AP Physics Multiple Choice Practice Fluid Mechanics 1. A cork has weight mg and density 5% of water s density. A string is tied around the cork and attached to the bottom of a waterfilled container. The
More informationUnit A: Mix and Flow of Matter
Unit A: Mix and Flow of Matter Science 8 1 Section 3.0 THE PROPERTIES OF GASES AND LIQUIDS CAN BE EXPLAINED BY THE PARTICLE MODEL OF MATTER. 2 1 Viscosity and the Effects of Temperature Topic 3.1 3 Viscosity
More informationANALYSIS OF AERODYNAMIC CHARACTERISTICS OF A SUPERCRITICAL AIRFOIL FOR LOW SPEED AIRCRAFT
ANALYSIS OF AERODYNAMIC CHARACTERISTICS OF A SUPERCRITICAL AIRFOIL FOR LOW SPEED AIRCRAFT P.Sethunathan 1, M.Niventhran 2, V.Siva 2, R.Sadhan Kumar 2 1 Asst.Professor, Department of Aeronautical Engineering,
More informationCollege of Engineering
College of Engineering Department of Mechanical and Aerospace Engineering MAE250, Section 001 Introduction to Aerospace Engineering Final Project Bottle Rocket Written By: Jesse Hansen Connor Petersen
More information1D Kinematics Answer Section
1D Kinematics 1. A bird, accelerating from rest at a constant rate, experiences a displacement of 28 m in 11 s. What is the average velocity? a. 1.7 m/s c. 3.4 m/s b. 2.5 m/s d. zero 2. A truck moves 70
More informationObjective: To launch a soda bottle rocket, achieve maximum time of flight, and safely land a payload (tennis ball).
Bottle Rocket Project 201617 Objective: To launch a soda bottle rocket, achieve maximum time of flight, and safely land a payload (tennis ball). Materials: 2 liter plastic soda bottle (carbonated beverage
More informationAtmospheric Pressure. Conceptual Physics 11 th Edition. Atmospheric Pressure. Atmospheric Pressure. The Atmosphere
Atmospheric Pressure Conceptual Physics 11 th Edition Chapter 14: GASES Atmospheric pressure Caused by weight of air Varies from one locality to another Not uniform Measurements are used to predict weather
More informationGerald D. Anderson. Education Technical Specialist
Gerald D. Anderson Education Technical Specialist The factors which influence selection of equipment for a liquid level control loop interact significantly. Analyses of these factors and their interactions
More informationPrinciples of glider flight
Principles of glider flight [ Lecture 1: Lift, drag & glide performance ] Richard Lancaster Email: Richard@RJPLancaster.net Twitter: @RJPLancaster ASK21 illustrations Copyright 1983 Alexander Schleicher
More informationEffects of turbulence on the drag force on a golf ball
European Journal of Physics PAPER Effects of turbulence on the drag force on a golf ball To cite this article: Rod Cross 2016 Eur. J. Phys. 37 054001 View the article online for updates and enhancements.
More informationAERODYNAMIC CHARACTERISTICS OF NACA 0012 AIRFOIL SECTION AT DIFFERENT ANGLES OF ATTACK
AERODYNAMIC CHARACTERISTICS OF NACA 0012 AIRFOIL SECTION AT DIFFERENT ANGLES OF ATTACK SUPREETH NARASIMHAMURTHY GRADUATE STUDENT 1327291 Table of Contents 1) Introduction...1 2) Methodology.3 3) Results...5
More informationNumerical simulation and analysis of aerodynamic drag on a subsonic train in evacuated tube transportation
Journal of Modern Transportation Volume 20, Number 1, March 2012, Page 4448 Journal homepage: jmt.swjtu.edu.cn DOI: 10.1007/BF03325776 1 Numerical simulation and analysis of aerodynamic drag on a subsonic
More informationBalloon Calculations
Balloon Calculations Timothy Paul Smith July 9, 2012 The purpose of this short note is to gather together all the equations and graphs which can be used to calculate the trajectory of a balloon, such as
More informationUnit 2 Review: Projectile Motion
Name: Unit 2 Review: Projectile Motion Date: 1. A projectile is fired from a gun near the surface of Earth. The initial velocity of the projectile has a vertical component of 98 meters per second and a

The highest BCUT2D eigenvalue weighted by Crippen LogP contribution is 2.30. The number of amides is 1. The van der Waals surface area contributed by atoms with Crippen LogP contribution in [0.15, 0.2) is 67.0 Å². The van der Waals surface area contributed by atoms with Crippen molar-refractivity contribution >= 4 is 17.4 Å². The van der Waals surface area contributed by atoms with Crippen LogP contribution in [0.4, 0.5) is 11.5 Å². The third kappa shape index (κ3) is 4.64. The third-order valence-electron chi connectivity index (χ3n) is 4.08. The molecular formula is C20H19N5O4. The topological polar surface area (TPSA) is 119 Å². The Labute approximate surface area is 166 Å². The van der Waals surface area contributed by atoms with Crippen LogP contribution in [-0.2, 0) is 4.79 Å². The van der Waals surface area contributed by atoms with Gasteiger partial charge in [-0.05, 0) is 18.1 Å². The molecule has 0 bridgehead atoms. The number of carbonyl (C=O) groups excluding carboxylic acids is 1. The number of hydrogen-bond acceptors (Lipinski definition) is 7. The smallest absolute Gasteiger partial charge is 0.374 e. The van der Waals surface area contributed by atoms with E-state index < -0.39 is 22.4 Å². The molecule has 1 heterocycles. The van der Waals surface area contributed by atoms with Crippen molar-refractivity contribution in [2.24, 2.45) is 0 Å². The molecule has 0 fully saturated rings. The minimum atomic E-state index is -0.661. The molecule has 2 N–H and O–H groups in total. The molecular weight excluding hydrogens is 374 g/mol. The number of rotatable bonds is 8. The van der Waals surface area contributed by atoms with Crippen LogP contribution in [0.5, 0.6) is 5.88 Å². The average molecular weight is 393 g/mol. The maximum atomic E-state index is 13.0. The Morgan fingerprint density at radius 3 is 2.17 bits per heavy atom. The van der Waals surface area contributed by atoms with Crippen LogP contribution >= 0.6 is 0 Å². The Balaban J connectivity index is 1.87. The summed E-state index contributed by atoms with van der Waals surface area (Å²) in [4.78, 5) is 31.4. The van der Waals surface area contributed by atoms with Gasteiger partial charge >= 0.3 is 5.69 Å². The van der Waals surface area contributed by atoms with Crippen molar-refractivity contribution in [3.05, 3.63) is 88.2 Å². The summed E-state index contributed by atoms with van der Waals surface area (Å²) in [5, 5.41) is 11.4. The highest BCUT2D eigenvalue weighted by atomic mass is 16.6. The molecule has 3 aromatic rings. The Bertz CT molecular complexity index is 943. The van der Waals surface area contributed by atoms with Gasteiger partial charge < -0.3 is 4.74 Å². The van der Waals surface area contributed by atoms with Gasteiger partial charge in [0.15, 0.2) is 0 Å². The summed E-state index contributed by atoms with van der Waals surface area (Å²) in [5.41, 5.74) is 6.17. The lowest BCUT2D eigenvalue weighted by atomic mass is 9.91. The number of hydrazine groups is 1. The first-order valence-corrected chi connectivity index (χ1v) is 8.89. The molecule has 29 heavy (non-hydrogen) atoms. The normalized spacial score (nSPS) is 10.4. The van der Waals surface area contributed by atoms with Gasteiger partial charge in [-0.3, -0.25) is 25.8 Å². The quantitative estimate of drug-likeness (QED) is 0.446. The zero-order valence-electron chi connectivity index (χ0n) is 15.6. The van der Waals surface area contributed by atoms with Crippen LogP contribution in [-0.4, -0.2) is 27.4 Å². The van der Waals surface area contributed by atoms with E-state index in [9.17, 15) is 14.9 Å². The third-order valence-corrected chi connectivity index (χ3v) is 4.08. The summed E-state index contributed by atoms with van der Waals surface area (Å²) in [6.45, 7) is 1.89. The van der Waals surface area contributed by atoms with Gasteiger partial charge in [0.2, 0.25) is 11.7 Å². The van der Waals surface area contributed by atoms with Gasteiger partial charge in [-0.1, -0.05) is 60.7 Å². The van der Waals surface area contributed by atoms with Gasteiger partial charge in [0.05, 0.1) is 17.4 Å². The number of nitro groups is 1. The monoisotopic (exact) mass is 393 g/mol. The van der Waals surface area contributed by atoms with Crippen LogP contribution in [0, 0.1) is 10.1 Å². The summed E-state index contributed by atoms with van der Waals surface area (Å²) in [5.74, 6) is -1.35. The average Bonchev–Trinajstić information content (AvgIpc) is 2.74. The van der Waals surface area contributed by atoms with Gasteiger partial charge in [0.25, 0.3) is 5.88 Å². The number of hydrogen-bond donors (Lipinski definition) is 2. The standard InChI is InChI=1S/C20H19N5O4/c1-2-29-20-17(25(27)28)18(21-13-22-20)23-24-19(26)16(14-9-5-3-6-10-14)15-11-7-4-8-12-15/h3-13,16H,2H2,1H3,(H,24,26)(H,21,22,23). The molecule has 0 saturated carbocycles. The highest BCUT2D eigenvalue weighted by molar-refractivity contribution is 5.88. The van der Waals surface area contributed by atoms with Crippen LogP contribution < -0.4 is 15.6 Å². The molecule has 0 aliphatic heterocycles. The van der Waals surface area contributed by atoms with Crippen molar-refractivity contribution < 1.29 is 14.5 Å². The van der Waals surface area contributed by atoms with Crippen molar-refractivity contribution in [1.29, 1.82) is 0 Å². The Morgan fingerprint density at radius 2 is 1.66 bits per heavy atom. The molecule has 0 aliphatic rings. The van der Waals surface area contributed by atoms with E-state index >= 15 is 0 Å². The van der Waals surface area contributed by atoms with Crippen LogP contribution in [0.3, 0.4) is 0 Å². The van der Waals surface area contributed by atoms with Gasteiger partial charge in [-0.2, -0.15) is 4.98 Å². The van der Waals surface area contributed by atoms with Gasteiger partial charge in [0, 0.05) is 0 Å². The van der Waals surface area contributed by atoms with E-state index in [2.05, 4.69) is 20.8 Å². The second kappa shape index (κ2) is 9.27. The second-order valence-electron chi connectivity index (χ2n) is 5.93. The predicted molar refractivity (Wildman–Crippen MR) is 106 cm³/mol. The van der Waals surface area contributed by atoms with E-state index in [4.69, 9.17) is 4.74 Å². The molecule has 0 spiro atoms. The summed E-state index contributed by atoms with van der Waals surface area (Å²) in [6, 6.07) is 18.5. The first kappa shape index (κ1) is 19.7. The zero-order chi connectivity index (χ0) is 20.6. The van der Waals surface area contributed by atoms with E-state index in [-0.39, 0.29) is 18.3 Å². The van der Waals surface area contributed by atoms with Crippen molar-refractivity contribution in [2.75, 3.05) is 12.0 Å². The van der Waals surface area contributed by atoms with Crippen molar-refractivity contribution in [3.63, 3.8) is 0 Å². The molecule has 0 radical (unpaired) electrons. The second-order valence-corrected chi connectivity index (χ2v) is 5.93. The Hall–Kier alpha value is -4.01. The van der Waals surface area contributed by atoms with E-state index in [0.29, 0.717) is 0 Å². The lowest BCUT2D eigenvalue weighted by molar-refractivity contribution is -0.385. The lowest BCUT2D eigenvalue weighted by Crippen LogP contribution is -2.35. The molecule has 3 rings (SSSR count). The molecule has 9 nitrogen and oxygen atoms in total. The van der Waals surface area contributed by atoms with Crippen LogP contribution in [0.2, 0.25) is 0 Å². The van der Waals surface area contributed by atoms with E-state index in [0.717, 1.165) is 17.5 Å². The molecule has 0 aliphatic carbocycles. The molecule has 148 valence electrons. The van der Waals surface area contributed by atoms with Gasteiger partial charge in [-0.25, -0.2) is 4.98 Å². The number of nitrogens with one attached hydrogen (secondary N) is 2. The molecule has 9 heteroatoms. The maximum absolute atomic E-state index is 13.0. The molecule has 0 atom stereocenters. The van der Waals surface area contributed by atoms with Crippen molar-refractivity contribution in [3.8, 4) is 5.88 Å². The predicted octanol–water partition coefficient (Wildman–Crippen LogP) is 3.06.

More informationHow An Airplane Wing Creates Lift
2004 Transportation Education Academy Activity: How An Airplane Wing Creates Lift Standards being met for technological literacy: 1. Number 8 2. Number 9 3. Number 11 4. Number 18 Description: In this
More informationCVEN 311 Fluid Dynamics Fall Semester 2011 Dr. Kelly Brumbelow, Texas A&M University. Final Exam
CVEN 311 Fluid Dynamics Fall Semester 2011 Dr. Kelly Brumbelow, Texas A&M University Final Exam 8 pages, front & back, not including reference sheets; 21 questions An excerpt from the NCEES Fundamentals
More informationtime v (vertical) time
NT4EQRT20: PROJECTILE MOTION FOR TWO ROCKS VELOCITY AND ACCELERATION GRAPHS II Two identical rocks are thrown horizontally from a cliff with Rock A having a greater velocity at the instant it is released
More informationL 15 Fluids [4] The Venturi Meter. Bernoulli s principle WIND. Basic principles of fluid motion. Why does a roof blow off in high winds?
Basic principles of fluid motion L 15 Fluids [4] >Fluid flow and Bernoulli s s principle >Airplanes and curveballs >viscosity (real fluids) v 1 Continuity equation: v A = constant A 1 A 2 v 2 Bernoulli
More informationPrinciples of Flight. Chapter 4. From the Library at Introduction. Structure of the Atmosphere
From the Library at www.uavgroundschool.com Chapter 4 Principles of Flight Introduction This chapter examines the fundamental physical laws governing the forces acting on an aircraft in flight, and what
More informationSubsonic Openreturn Windtunnel and Measurement Apparatus
Macalester Journal of Physics and Astronomy Volume 1 Issue 1 Spring 2013 Article 1 May 2013 Subsonic Openreturn Windtunnel and Measurement Apparatus Michael Adams Macalester College, michaeladams09@gmail.com
More informationChapter 3 PRESSURE AND FLUID STATICS
Fluid Mechanics: Fundamentals and Applications, 2nd Edition Yunus A. Cengel, John M. Cimbala McGrawHill, 2010 Chapter 3 PRESSURE AND FLUID STATICS Lecture slides by Hasan Hacışevki Copyright The McGrawHill
More informationChapter Five: Density and Buoyancy
Chapter Five: Density and Buoyancy 5.1 Density 5.2 Buoyancy 5.3 Heat Affects Density and Buoyancy 5.1 Mass and Weight Mass is the amount of matter in an object. Weight is a measure of the pulling force
More informationInternational Journal of Technical Research and Applications eissn: , Volume 4, Issue 3 (MayJune, 2016), PP.
DESIGN AND ANALYSIS OF FEED CHECK VALVE AS CONTROL VALVE USING CFD SOFTWARE R.Nikhil M.Tech Student Industrial & Production Engineering National Institute of Engineering Mysuru, Karnataka, India 570008
More informationBernoulli's Principle
Bernoulli's Principle Bernoulli's Principle states that as the speed of a moving fluid increases, the pressure within the fluid decreases. Introduction The Bernoulli's Principle explains the behavior of
More informationQuarterly Science Benchmark Assessment (QSBA) Physical Science. Quarter 1
2014 2015 Quarterly Science Benchmark Assessment (QSBA) Physical Science Quarter 1 MiamiDade County Public Schools Office of Academics and Transformation INTRODUCTION The Physical Science Quarterly Science
More informationSCIENCE and TECHNOLOGY CYCLE 3 MCCAIG ELEMENTARY
NAME SCIENCE and TECHNOLOGY CYCLE 3 MCCAIG ELEMENTARY Air:  colourless, odourless and tasteless, Air and Flight Properties of Air  a gas made mainly of nitrogen (78%), oxygen (21%) and small amounts
More informationSimulation of Wind Variation for the WPI KitePowered Water Pump
DJO1401 Simulation of Wind Variation for the WPI KitePowered Water Pump A Major Qualifying Project Report Submitted to the Faculty of the WORCESTER POLYTECHNIC INSTITUTE in Partial Fulfillment of the
More information